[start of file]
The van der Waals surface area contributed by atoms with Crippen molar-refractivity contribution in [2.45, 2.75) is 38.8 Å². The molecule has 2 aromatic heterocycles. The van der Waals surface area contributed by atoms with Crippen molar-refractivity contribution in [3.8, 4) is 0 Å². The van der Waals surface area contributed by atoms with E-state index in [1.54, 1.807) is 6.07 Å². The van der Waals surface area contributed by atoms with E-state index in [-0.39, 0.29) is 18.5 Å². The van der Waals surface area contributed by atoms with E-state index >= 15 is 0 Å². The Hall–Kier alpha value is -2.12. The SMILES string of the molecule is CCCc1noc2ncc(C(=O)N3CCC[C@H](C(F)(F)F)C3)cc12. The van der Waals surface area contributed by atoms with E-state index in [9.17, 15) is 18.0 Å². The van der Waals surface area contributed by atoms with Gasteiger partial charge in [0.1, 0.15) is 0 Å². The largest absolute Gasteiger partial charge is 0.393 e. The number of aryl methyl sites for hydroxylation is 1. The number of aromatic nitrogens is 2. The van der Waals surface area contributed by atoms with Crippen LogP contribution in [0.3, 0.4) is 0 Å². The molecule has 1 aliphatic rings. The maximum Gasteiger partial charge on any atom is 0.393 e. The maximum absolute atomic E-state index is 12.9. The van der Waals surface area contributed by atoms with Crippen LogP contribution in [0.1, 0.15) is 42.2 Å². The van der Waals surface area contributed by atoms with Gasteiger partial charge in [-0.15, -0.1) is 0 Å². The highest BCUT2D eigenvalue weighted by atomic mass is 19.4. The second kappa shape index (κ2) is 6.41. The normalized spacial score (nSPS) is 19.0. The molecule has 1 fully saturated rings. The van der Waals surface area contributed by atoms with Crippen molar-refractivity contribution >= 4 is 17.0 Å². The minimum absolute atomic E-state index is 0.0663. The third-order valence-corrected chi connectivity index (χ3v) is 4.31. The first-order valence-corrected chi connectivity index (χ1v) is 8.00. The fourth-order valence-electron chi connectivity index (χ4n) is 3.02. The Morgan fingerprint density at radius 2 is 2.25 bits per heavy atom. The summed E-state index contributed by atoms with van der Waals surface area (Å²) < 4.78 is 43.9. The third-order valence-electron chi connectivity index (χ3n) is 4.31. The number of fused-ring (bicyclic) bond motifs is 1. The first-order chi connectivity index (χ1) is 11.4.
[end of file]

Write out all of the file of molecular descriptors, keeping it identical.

The van der Waals surface area contributed by atoms with Crippen molar-refractivity contribution in [2.45, 2.75) is 38.8 Å². The molecule has 2 aromatic heterocycles. The van der Waals surface area contributed by atoms with Crippen molar-refractivity contribution in [3.8, 4) is 0 Å². The van der Waals surface area contributed by atoms with E-state index in [1.54, 1.807) is 6.07 Å². The van der Waals surface area contributed by atoms with E-state index in [-0.39, 0.29) is 18.5 Å². The van der Waals surface area contributed by atoms with E-state index >= 15 is 0 Å². The Hall–Kier alpha value is -2.12. The SMILES string of the molecule is CCCc1noc2ncc(C(=O)N3CCC[C@H](C(F)(F)F)C3)cc12. The van der Waals surface area contributed by atoms with E-state index in [9.17, 15) is 18.0 Å². The van der Waals surface area contributed by atoms with Gasteiger partial charge in [0.1, 0.15) is 0 Å². The largest absolute Gasteiger partial charge is 0.393 e. The number of aryl methyl sites for hydroxylation is 1. The number of aromatic nitrogens is 2. The van der Waals surface area contributed by atoms with Crippen LogP contribution in [0.3, 0.4) is 0 Å². The molecule has 1 aliphatic rings. The maximum Gasteiger partial charge on any atom is 0.393 e. The maximum absolute atomic E-state index is 12.9. The van der Waals surface area contributed by atoms with Crippen LogP contribution in [0.1, 0.15) is 42.2 Å². The van der Waals surface area contributed by atoms with Gasteiger partial charge in [-0.15, -0.1) is 0 Å². The highest BCUT2D eigenvalue weighted by atomic mass is 19.4. The second kappa shape index (κ2) is 6.41. The normalized spacial score (nSPS) is 19.0. The molecule has 1 fully saturated rings. The van der Waals surface area contributed by atoms with Crippen molar-refractivity contribution >= 4 is 17.0 Å². The minimum absolute atomic E-state index is 0.0663. The third-order valence-corrected chi connectivity index (χ3v) is 4.31. The first-order valence-corrected chi connectivity index (χ1v) is 8.00. The fourth-order valence-electron chi connectivity index (χ4n) is 3.02. The Morgan fingerprint density at radius 2 is 2.25 bits per heavy atom. The summed E-state index contributed by atoms with van der Waals surface area (Å²) < 4.78 is 43.9. The third-order valence-electron chi connectivity index (χ3n) is 4.31. The number of fused-ring (bicyclic) bond motifs is 1. The first-order chi connectivity index (χ1) is 11.4.